Does a new power plant harm herring spawn?

Project

Assessment of the relevance of the effect of cooling water of a planned coal power plant in Lubmin

Herring in the western Baltic Sea spawns especially in the Greifswalder Bodden, a shallow bay area in the vicinity of the island of Rügen, Germany. Would a planned new coal power plant impair the spawning success of herring? We answered that question in an expert’s report.

Background and Objective

The State Agency for Nature and Environment Mecklenburg-Vorpommern commissioned the Thünen Institute for Baltic Sea Fisheries to do an expert’s report: we should assess whether planned new power plants near Lubmin might cause any negative impact on commercial fish stocks, especially the western Baltic spring spawning herring stock, in the Greifswalder Bodden (GWB). As the GWB is the main spawning area of the western spring spawning herring stock, we should clarify whether the reproduction of herring could be negatively affected by the cooling water of the power plants and if so, whether this also would have significant negative effects on international fisheries on this herring stock.

Approach

We investigated the spawning of herring in the GWB in spring 2009. The field investigations were supplemented by an intensive review of available literature.

Macrophytes are the major spawning substrate for herring, laying its eggs on sea grass and macroalgae. The eggs stick to the surface, as long as it is clean. To asses any potential negative effects, we therefore measured the distribution of macrophytae in the area of the potential cooling water flume as well as in the whole GWB. Only by comparing potentially affected areas with the total area of the GWB, we were able to assess quantitively whether the cooling water affects the spawning.

We wanted to answer the following questions:

  1. Are there potential spawning areas for herring especially near Lubmin?
  2. Are these areas near Lubmin of special importance, compared with all other potential spawning areas in the GWB?
  3. Does herring use the areas near Lubmin for spawning significantly over the entire spawning period?
  4. Could main stressors caused by the cooling water (warming, nutrients, lack of oxygen, hazardous substances) influence the productivity of herring and consequently its fisheries values?

Data and Methods

The fastest and most cost efficient method to measure occurrence and extension of macrophytes in the GWB were high resolution air photography. Experts from Rostock University analysed these images using GIS techniques. Ground truthing of the information collected via air photography about potential spawning substrates was carried out by divers, in parallel. During the diving spawning habitats were classified (living/dead eggs, single/multiple spawning, development stages, etc).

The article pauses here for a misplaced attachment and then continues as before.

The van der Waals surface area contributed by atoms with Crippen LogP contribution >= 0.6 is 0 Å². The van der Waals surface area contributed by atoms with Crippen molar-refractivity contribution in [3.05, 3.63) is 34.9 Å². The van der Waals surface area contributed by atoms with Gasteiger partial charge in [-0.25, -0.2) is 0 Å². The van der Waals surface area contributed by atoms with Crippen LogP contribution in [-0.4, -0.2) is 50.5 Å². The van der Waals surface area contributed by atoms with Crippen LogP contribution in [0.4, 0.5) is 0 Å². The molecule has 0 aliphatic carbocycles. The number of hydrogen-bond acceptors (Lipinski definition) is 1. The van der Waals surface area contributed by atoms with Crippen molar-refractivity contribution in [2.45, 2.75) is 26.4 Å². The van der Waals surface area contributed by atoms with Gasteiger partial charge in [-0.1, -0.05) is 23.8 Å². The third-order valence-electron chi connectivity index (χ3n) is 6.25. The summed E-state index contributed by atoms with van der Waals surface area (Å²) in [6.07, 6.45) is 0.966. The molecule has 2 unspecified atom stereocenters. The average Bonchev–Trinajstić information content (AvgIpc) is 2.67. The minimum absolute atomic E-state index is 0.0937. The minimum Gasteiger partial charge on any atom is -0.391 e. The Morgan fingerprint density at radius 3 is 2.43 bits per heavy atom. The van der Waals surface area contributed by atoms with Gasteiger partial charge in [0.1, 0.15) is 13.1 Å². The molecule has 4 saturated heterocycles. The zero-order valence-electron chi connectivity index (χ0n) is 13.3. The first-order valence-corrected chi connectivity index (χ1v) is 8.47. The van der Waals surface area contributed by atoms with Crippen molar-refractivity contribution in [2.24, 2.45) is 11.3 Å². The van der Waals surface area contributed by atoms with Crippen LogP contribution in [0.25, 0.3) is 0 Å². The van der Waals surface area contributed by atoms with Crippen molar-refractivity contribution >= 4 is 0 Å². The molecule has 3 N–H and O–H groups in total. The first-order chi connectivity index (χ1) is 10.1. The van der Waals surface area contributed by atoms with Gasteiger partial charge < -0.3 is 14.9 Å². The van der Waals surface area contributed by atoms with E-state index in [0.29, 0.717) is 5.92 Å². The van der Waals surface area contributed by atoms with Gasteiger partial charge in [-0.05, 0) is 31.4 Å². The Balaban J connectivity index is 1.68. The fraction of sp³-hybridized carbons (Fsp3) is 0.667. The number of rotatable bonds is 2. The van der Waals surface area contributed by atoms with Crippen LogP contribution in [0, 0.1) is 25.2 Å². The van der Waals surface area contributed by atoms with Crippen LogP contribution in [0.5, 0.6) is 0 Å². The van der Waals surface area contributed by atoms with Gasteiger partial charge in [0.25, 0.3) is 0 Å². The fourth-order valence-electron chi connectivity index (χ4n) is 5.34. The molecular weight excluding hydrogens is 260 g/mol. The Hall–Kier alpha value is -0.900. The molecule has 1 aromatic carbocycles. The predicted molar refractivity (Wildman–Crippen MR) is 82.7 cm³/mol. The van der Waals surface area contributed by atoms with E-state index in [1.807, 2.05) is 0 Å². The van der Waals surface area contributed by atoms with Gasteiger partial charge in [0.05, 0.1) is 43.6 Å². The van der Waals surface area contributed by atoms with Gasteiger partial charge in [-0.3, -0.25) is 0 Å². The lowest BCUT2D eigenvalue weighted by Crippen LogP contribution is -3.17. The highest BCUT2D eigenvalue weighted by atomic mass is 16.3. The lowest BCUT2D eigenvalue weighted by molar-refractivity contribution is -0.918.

By using underwater video, we filmed the sea floor on elected transects to verify air images by a second method and to cover deeper areas that could not be assessed by air photography. Air images and video transects were geo-referenced and combined to get the full picture about the distribution of macrophytes over all depths.

Two near-field areas were defined as those areas where at least over 10% of all days in March 2002 (impact area 1) and over at least 3.5 days in a row (impact area 2) the bottom temperature would be increased by at least 1°C by the cooling water flumes.

Results

In the near field areas of cooling water flumes we identified extended areas with macrophytes and two important spawning areas of herring that are especially important for the spawning of herring. We did not expect direct negative effects by the power plants on fisheries. However, when combining the area assumes as realistically affected with a ‘worst case scenario’ of negative effects by stress factions, we were able to assess the overall impact on the herring stock and thus on the international fisheries on this stock. Thus, we concluded that fisheries must consider economic loss. Inflow of cooling water would mainly impact the recruitment of western Baltic spring spawning herring. In the worst case, production of offspring would be reduced by 4 to 7%. Compared to the high natural variability such a reduction would be significant, but neither catastrophic nor irreversible. While the results of our study did not produce any reasons to directly reject the construction of the planned power plant, it resulted in recommendations how the potential impact of the inflow of cooling water on herring spawn and larval development could be minimized during a narrow time period.

The many results of our studies were published.

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Involved Thünen-Partners


Duration

3.2009 - 8.2009

More Information

Projekt type:
Project status: finished

Publications

hits: 2

  1. Dorrien C von, Hammer C, Zimmermann C, Stepputtis D, Stuermer IW, Kotterba P, Polte P (2013) A review on herring Clupea harengus (Actinopterygii: Clupeiformes: Clupeidae) recruitment and early life stage ecology in the Western Baltic Sea. Acta Ichth Piscat 43(3):169-182, doi:10.3750/AIP2013.43.3.01
  2. Hammer C, Zimmermann C, Dorrien C von, Stepputtis D, Oeberst R (2009) Begutachtung der Relevanz des Kühlwassers des geplanten Steinkohlekraftwerks in Lubmin auf die fischereilich genutzten marinen Fischbestände der westlichen Ostsee (Hering, Dorsch, Flunder, Scholle, Hornhecht) : Endbericht. Rostock: vTI, 278 p